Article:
A Year in the Garden


January –

Dormant season clean up.  Prune deciduous trees and shrubs, now is a great time to prune Japanese maples, fruit trees, hydrangeas, roses etc., avoid pruning early blooming plants like forsythia and lilacs until after they are done blooming.  Clean up leaf litter from around fruit trees and roses, and spray with a fungicide mixed with horticultural or neem oil to help control rust, black spot, powdery mildew, and to smother any insects or eggs overwintering on the plants. 

Plant some early season color.  For annual color plant primrose, cyclamen, violas, and English daisies for perennial color plant Hellebores and Bergenia.

Plant bare root fruit trees and berry plant liners.

February –

Do a final dormant spray on fruit trees as buds are beginning to swell. 

Plant candytuft, delphinium and summer bulbs like lilies and dahlia.

Now is our last chance to prune deciduous trees and shrubs.

Divide any perennials that are crowded or have lost vigor.

Plant leafy greens (lettuce, spinach, kale, and chard) and root vegetables (carrots, beets, radishes, and turnips) from seed or starts.

Keep an eye out for snails; treat affected areas with Sluggo as needed.

Put out pre-emergent to prevent warm season weeds from coming up.

March –

New trees, shrubs, and perennials will be filling up the nursery, plant them now so they can get established before the heat of summer.

Clean up and amend planting beds with compost and manure.

After they leaf out check roses for rust, powdery mildew, and black spot if needed spray with a biological fungicide as needed.

Spray fruit trees with a biological fungicide after they leaf out to help prevent scab, fire blight, and leaf curl.

Hang codling moth traps in apples and pears as they begin to bloom.

Check irrigation systems and make any necessary repairs.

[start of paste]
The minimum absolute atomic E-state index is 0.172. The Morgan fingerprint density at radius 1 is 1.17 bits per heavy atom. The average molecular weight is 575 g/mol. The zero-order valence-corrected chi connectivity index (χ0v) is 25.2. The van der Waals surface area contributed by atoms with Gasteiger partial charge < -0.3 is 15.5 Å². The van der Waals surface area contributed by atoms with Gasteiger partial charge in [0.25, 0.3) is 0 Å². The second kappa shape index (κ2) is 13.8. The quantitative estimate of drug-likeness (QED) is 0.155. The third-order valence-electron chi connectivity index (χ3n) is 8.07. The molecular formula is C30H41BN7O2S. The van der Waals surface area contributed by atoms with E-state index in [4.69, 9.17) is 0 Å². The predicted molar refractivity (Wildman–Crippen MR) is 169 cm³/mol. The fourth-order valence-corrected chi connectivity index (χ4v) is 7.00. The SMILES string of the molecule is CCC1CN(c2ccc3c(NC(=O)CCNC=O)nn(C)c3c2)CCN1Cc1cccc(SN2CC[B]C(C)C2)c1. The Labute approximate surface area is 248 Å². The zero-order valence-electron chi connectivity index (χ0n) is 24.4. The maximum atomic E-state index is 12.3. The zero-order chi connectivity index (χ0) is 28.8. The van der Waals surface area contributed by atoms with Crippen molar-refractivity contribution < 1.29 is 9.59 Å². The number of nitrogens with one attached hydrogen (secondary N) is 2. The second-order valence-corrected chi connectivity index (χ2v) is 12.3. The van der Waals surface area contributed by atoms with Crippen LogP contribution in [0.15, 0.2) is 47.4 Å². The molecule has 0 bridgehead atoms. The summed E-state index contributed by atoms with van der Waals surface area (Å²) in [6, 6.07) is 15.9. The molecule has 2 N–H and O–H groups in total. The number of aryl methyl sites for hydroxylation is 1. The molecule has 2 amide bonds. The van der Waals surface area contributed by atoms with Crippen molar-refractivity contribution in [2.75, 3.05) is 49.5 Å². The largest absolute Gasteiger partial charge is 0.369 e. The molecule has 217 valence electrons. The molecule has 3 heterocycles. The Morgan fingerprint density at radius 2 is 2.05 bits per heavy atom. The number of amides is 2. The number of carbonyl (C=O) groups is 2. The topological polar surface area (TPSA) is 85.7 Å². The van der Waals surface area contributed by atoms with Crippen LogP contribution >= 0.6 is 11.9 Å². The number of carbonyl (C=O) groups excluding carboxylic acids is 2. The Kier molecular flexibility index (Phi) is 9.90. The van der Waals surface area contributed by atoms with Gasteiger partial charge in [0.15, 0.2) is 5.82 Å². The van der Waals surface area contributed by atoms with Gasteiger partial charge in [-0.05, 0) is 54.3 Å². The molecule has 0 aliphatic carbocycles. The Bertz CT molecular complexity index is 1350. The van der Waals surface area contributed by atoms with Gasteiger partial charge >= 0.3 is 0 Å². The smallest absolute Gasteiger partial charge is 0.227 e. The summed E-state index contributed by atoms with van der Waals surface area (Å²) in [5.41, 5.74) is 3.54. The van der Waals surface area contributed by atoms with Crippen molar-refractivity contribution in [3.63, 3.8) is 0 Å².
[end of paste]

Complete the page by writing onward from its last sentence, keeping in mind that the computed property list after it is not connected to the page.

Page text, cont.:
Clean up and re-seed lawns as needed.

Begin to feed trees, shrubs and perennials with a slow release organic fertilizer.  Wait to feed citrus and other tropical/subtropical plants until we warm up a little more.  Add an iron supplement to azaleas, gardenias, and rhododendrons that are showing chlorotic (yellowing) leaves.

Plant a last round of leafy greens and root vegetables.

April –

Lots more plants, stock will rotate weekly this time of year, so check us often so you don’t miss out on something special.

After risk of frost begin to plant warm season veggies and annuals.

If you didn’t feed your landscape plants last month do it now, using a time release organic fertilizer.

Deadhead and fertilize daffodils, tulips, and other spring bulbs.

Re-treat roses and fruit trees with a biological fungicide as needed.

Late April is a great time to prune citrus, after pruning feed with a citrus and fruit tree fertilizer and treat with an iron supplement if the leaves are yellowing.

Prune late winter and early spring blooming shrubs as flowers begin to fade.

May –

Warm season annuals and perennials starting to come into stock.

Plant citrus, olives and other warmth loving plants now.

Check and adjust irrigation as temperatures warm, remember to only water in the morning.